When you plan for retirement – which is hopefully long before you’re thinking about actually retiring – the biggest question you might have is “When can I retire?” But even the best financial planner can’t answer that until you answer another question regarding your retirement income goal.
“How much income will I need?”
It’s not an impossible question, but it’s the single-most important one to answer before you make a retirement decision. All of your post-career financial planning should be based off of hitting your target annual income. And that financial goal is also not a “set it and forget it” figure. You should revisit and revise your target income as often as once a year.
Mistakes in Setting a Retirement Income Goal
Many people will tell you the key to planning retirement income is to simply estimate a percentage of your current income. What’s appealing about this approach is its simplicity, and on the surface, it makes sense. If you’re living comfortably now on your current income, you could live just as comfortably, post-retirement, on less. You’ll not only stop paying payroll taxes, but you’ll likely spend less on transportation, with less wear and tear on your car. You may save money on eating out since you’ll have more time to make meals at home, and so on.
But determining what percent of current income you need to maintain is not easy. Estimates can vary greatly, from 60% to 90% or more. A flat calculation also neglects your specific post-retirement goals. Many people intend to travel more after retiring, for instance. If that’s you, you might easily need 100% of your current income, or even more, to do so. So, while it’s fine to use a percentage of your current income as a baseline, you should explore all of your current expenses in detail and consider how they might change as you move into retirement.
And then there are outside influences.
The “I” Word
A big factor to account for as you address your retirement income goal is inflation, which has averaged a little more than 3% since 1914 (but can swing wildly in a given year due to unforeseen variables, like war or a pandemic like COVID-19). If that average holds, this means that if $50,000 satisfies your retirement income needs in the first year of retirement, you’ll need $51,500 next year to meet the same needs. A decade down the road you’ll need about $67,196.
Those are estimates that can change, but the fact remains. With inflation, you’ll likely need more income each year to maintain the same standard of living.
Regular expenses will appear, disappear, or change in the future, either due to retirement or simply due to their nature. Cars and mortgages might be paid off, health care will eventually shift to Medicare, dependents will become independent, etc. Here are some specifics to keep in mind as you run your numbers.
- Smaller home expenses – or a smaller home: Is your house paid off, or will it be soon? Can you downsize to realize some of that home equity? Should you?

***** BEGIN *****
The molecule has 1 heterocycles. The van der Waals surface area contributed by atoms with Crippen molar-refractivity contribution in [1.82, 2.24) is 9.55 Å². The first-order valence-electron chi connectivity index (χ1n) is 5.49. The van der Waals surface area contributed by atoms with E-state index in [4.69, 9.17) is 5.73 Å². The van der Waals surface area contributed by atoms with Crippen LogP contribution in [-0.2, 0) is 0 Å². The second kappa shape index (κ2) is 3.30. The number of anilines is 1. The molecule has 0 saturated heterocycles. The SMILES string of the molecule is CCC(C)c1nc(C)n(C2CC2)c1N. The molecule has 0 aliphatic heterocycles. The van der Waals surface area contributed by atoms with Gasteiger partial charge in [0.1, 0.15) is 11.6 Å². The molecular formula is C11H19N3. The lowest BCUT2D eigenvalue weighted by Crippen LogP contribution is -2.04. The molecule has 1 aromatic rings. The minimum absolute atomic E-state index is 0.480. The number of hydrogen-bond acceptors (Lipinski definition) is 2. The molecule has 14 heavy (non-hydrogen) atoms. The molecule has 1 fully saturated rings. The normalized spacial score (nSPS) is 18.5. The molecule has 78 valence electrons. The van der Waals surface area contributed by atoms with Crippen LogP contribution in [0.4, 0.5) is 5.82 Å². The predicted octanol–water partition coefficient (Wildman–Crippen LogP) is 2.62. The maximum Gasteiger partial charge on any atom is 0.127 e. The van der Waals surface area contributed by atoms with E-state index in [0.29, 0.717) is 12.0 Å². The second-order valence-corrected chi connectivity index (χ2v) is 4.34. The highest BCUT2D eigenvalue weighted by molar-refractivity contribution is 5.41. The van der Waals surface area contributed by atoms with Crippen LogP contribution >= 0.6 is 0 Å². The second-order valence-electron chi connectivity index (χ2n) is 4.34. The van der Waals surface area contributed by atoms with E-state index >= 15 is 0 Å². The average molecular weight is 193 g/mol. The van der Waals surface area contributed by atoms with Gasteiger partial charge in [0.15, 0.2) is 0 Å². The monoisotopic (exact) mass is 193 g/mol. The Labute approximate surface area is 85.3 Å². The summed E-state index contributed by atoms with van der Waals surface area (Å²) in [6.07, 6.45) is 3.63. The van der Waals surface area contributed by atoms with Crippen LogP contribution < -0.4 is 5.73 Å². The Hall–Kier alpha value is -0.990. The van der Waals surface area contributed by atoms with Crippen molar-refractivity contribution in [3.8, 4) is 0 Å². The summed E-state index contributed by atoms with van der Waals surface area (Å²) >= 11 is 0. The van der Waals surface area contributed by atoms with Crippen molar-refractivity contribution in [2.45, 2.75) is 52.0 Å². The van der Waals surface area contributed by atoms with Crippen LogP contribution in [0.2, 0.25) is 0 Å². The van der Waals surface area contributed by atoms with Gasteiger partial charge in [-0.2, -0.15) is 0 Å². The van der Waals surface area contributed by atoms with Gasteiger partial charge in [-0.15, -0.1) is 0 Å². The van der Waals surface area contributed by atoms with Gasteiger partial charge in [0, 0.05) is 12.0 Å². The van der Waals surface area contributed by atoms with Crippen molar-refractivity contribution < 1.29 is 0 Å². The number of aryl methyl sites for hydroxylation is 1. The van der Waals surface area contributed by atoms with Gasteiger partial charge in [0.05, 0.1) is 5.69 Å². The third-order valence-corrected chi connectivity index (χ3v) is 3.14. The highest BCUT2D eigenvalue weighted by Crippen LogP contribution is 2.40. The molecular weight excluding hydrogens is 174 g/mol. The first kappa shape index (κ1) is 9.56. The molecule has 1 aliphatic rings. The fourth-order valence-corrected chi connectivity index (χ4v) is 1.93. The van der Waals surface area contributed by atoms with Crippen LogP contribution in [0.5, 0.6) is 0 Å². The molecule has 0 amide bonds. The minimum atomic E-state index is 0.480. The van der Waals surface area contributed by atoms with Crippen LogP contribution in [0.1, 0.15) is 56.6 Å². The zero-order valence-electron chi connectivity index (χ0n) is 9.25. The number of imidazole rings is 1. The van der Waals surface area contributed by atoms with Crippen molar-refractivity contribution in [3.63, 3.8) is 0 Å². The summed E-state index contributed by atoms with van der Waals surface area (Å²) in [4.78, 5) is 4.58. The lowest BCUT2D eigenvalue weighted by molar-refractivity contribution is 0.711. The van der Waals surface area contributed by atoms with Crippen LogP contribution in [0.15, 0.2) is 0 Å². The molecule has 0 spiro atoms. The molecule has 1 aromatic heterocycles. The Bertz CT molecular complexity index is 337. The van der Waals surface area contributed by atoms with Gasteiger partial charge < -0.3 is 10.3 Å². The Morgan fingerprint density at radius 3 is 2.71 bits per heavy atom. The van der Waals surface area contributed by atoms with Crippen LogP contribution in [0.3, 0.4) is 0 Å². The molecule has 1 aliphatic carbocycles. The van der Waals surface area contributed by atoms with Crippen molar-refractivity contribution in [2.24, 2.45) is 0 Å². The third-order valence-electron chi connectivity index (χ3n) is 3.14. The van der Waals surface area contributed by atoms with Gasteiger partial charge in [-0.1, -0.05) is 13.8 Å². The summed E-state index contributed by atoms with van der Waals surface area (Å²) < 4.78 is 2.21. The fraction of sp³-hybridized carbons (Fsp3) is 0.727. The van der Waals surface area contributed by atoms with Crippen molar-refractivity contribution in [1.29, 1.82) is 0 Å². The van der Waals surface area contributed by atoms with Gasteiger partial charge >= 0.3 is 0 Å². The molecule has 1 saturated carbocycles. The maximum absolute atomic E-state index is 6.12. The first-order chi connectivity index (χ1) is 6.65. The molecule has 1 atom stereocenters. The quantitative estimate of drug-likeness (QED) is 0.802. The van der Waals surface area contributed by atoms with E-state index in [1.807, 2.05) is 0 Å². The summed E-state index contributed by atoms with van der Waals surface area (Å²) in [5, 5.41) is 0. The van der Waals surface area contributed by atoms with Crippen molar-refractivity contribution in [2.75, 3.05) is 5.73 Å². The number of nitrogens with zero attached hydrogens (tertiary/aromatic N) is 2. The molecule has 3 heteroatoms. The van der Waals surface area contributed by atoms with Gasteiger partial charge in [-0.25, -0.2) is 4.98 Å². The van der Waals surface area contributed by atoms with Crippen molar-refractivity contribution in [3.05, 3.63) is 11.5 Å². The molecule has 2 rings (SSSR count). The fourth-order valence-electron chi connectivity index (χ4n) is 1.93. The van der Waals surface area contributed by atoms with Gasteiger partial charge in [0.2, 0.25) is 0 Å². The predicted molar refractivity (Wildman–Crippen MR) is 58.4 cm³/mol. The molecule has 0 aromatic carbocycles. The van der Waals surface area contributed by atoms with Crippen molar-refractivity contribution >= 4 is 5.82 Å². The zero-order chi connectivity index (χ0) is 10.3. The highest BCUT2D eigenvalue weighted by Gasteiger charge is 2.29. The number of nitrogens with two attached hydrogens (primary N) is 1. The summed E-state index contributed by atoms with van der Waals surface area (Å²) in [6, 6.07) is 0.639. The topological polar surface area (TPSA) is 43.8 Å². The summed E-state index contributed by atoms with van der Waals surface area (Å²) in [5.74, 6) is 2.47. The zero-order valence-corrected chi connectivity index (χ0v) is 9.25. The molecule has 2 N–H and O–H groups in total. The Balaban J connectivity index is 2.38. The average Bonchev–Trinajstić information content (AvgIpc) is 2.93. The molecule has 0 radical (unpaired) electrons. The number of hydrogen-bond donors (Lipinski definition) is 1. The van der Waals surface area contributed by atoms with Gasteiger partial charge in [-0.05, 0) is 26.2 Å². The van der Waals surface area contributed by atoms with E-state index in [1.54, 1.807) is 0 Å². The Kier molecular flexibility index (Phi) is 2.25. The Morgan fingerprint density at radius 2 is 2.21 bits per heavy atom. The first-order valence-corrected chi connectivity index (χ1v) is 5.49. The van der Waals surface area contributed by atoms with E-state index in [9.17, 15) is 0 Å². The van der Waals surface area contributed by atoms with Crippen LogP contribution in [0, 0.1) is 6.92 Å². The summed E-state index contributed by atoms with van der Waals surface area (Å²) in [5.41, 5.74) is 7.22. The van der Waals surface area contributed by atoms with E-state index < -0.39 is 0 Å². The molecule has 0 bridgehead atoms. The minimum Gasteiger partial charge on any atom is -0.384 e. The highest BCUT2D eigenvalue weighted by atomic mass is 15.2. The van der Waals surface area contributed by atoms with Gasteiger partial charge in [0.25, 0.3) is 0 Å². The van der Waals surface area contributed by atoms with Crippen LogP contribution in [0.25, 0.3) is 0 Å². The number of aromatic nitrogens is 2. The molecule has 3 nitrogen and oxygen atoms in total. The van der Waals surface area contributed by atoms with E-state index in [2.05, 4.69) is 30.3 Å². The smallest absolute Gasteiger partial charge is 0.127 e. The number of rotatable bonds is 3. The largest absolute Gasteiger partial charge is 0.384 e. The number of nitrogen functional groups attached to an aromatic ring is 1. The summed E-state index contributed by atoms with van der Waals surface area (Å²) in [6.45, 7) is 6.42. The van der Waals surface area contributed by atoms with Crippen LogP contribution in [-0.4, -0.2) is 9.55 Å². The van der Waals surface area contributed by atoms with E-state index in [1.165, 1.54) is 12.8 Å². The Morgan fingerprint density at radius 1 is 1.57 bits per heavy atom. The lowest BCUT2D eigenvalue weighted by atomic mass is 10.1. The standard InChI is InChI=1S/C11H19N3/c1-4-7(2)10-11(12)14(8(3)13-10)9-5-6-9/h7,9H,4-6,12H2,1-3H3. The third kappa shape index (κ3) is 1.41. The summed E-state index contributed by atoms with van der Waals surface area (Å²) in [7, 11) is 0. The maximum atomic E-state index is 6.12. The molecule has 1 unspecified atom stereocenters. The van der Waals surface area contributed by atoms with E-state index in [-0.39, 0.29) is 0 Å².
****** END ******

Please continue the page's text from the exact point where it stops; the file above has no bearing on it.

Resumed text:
- Diminishing work costs: In addition to an end to payroll taxes, gas consumption or MARTA fares might diminish when you’re not commuting to an office. You can probably count on trimming your clothing and dry cleaning budget, too. And you’ll stop contributing to retirement savings. All of these savings can bolster your budget.
- Health care conundrums: Healthcare costs can be a challenge if you retire before you’re eligible for Medicare. And rates can vary greatly year to year, making budgeting properly for them problematic. Long-term care is something you may not enjoy thinking about, but an extended nursing home stay can be financially catastrophic and often unforeseen. Consider setting aside money for the worst-case scenario, or insuring against the possibility.
- Having more fun: Many people find that with more free time, they spend more on entertainment and dining out. If that sounds like you, make sure to budget accordingly.
- Loved ones: Are you financially responsible for children or for parents? When could that change in the future, and how might it impact your spending? Do you plan on regularly giving gifts to family or to a favorite charity? Consider, too, any funds that you want to leave to your loved ones when you’re gone.
Of course, many people begin establishing their retirement income goal by looking at what their Social Security check will be. That’s a number that varies greatly, not just based on how much you’ve earned over your lifetime but also on your age when you retire.
For a detailed explanation of how your retirement age affects your Social Security check, you can review our last article which dives into the topic more specifically. The Social Security Administation has a good primer, too. At the highest level, you should know that you can start drawing Social Security payments as early as 62. But “full retirement age” is considered 66 or 67, depending on your date of birth, and taking payments before then means a smaller monthly check.
Your Best Plan
Any time there are so many moving parts and so many unknown variables, often your best plan is to bring in some expert help with your financial planning. If you call us or reach out online, one of our financial advisors will set up a consultation and begin helping you set realistic income needs for your planned retirement lifestyle – and we can analyze your retirement savings and your savings plan to help ensure that when you do retire, you can do so comfortably.
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